Friday, 25 June 2010


Oncosperma tigillarium, one of the world's most elegant, clump-forming palms, a native of Thailand and Peninsular Malaysia. Shot in the Singapore Botanic Gardens. My shot.

Goodness me, I owe so many apologies. It is hardly believable that I've been back in 'blighty' for just over a week, and have failed, failed abysmally in my bright intentions to keep an illustrated blow by blow diary of our adventures in Singapore and Malaysia. What a feeble attempt - just two brief posts. But time did for me and having my passport pinched in Malacca was no help.

Now we're back and it's lovely and hot here, and amazingly, the garden is not dead. Wendy has picked up a couple of nasty infections, the shameless slut, so I've had to take action. I expected her to have a few problems but she's riddled with red spider which is a shock, when I think how lush and healthy everything was before I left!

Now then, Singapore. . .

Our main purpose was to help with judging Community Gardening projects, and for me to deliver a keynote address at their conference. Singapore National Parks Department administers the Community Gardening contest, but the main impetus has to come from the communities themselves. And although this is all relatively new, the uptake and growth has been excellent. 270 communities took part this year, in the contest - which has much in common with Britain in Bloom - but the number signed up for the next contest is up to 400.

Community gardeners, judges and NParks people at the Caribbean at Keppel Condominium, shot by the PG.

What struck me, apart from the enthusiasm of all the participants, was the diversity of social groups which have got stuck into hands-on gardening. Singapore is a small island accommodating 5 million souls. Land, and especially green growing land, is at a tremendous premium, and yet, the standard of horticulture is quite fantastic. And that goes for the best of the community gardens.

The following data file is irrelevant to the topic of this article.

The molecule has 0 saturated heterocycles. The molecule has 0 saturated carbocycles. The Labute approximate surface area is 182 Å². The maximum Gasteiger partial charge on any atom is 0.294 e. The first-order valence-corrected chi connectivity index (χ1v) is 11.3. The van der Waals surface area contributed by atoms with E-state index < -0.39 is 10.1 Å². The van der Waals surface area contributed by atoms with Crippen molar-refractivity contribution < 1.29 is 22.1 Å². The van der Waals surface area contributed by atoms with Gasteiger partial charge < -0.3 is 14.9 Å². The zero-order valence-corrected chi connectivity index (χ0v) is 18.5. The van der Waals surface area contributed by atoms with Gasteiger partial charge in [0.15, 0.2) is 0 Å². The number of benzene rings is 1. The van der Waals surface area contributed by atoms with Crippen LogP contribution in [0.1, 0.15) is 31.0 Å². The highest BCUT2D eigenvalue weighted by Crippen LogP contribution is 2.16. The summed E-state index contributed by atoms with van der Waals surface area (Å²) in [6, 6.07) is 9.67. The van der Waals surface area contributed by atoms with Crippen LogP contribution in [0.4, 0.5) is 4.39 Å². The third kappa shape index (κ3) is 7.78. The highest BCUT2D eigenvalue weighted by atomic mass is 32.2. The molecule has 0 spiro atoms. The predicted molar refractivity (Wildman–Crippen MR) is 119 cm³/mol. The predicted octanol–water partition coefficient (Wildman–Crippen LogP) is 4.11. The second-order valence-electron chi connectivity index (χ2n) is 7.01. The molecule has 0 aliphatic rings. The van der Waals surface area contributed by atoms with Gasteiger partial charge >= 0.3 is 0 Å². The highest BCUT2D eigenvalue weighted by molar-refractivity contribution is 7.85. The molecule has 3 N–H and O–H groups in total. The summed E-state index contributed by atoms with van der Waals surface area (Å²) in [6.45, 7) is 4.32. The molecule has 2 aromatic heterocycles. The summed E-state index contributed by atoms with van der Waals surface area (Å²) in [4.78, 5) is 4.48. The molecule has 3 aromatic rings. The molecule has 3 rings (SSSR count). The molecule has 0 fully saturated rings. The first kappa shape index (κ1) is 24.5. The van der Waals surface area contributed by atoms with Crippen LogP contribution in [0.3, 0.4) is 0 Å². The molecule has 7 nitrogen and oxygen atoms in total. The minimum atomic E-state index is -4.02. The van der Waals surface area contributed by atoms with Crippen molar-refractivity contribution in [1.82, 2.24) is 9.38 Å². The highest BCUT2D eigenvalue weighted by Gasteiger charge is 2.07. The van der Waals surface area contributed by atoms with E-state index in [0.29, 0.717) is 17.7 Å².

You might think that tropical conditions make it easy, but Singapore has possible the most challenging soil known to man. Any humus-rich, laterite forest soil eroded away centuries ago and all that is left is a hostile marine clay which handles like Plasticene.

And the climate is similar to being inside a mist propagator. Tropical rainforest species thrive, but the locals try to grow Mediterranean herbs such as lavender and thyme, and are bitterly disappointed with their results. 'Don't come to me with your hard luck stories,' I told them. ' I can't grow tropical limes, cardamoms or nutmegs.'

A government housing project community garden. Not sure which of us shot this!

When you visit Singapore as a tourist, the opulence, cleanliness and order is what strikes you - after you've recovered from the beauty of the planting everywhere. But as in any large city, there are relatively poor districts and yet, with community gardens, huge efforts have been made and some of the results are delightful. We were able to go up in a high rise building to look down on one particularly fine set of gardens. Each little plot is individually maintained, but the whole area is looked after by the community.

Statue of Chopin, in the Singapore Botanic Garden. (The PG.)

The initiative behind community gardening comes from the all-embracing National Parks Department. It is they who administer the contest, they who provide advice, help and encouragement to communities and it is they who must now bring this contest forward to embrace the wider population so that all parts of the city, and all sectors of society have the opportunity to be involved.

You might say, well, that's part of their job. But the folk we worked with seemed to be giving life and soul to this movement and its current rapid growth is largely due to their dedication, encouragement and support.

There are so many fabulous reasons for visiting Singapore - a vast tropical garden which happens to accommodate a large city. If you plan to fly to Australasia without taking a stopover break there, you'll be doing yourself out of a delightful experience.

Now, a final word about tropical fruits. Guavas, mangoes, jackfruit, mangosteens, pomelos, passion fruit, rambutans and dragon fruit are all delectable additions to the more familiar pineapples, watermelons and, of course, bananas.